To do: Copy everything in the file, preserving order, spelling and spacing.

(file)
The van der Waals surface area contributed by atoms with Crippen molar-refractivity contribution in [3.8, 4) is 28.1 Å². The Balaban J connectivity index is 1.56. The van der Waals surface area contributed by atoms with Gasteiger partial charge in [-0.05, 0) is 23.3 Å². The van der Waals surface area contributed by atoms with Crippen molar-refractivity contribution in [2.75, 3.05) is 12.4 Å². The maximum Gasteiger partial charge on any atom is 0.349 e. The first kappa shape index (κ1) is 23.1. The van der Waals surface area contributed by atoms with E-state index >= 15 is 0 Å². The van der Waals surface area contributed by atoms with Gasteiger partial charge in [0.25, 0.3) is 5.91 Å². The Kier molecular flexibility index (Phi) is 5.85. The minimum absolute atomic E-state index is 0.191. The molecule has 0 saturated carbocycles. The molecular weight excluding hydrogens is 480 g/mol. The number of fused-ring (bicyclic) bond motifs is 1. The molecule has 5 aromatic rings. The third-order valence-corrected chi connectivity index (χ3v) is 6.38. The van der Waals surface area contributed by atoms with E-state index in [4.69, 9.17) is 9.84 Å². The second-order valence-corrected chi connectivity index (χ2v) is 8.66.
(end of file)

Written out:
The van der Waals surface area contributed by atoms with Crippen molar-refractivity contribution in [3.8, 4) is 28.1 Å². The Balaban J connectivity index is 1.56. The van der Waals surface area contributed by atoms with Gasteiger partial charge in [-0.05, 0) is 23.3 Å². The van der Waals surface area contributed by atoms with Crippen molar-refractivity contribution in [2.75, 3.05) is 12.4 Å². The maximum Gasteiger partial charge on any atom is 0.349 e. The first kappa shape index (κ1) is 23.1. The van der Waals surface area contributed by atoms with E-state index >= 15 is 0 Å². The van der Waals surface area contributed by atoms with Gasteiger partial charge in [0.25, 0.3) is 5.91 Å². The Kier molecular flexibility index (Phi) is 5.85. The minimum absolute atomic E-state index is 0.191. The molecule has 0 saturated carbocycles. The molecular weight excluding hydrogens is 480 g/mol. The number of fused-ring (bicyclic) bond motifs is 1. The molecule has 5 aromatic rings. The third-order valence-corrected chi connectivity index (χ3v) is 6.38. The van der Waals surface area contributed by atoms with E-state index in [4.69, 9.17) is 9.84 Å². The second-order valence-corrected chi connectivity index (χ2v) is 8.66.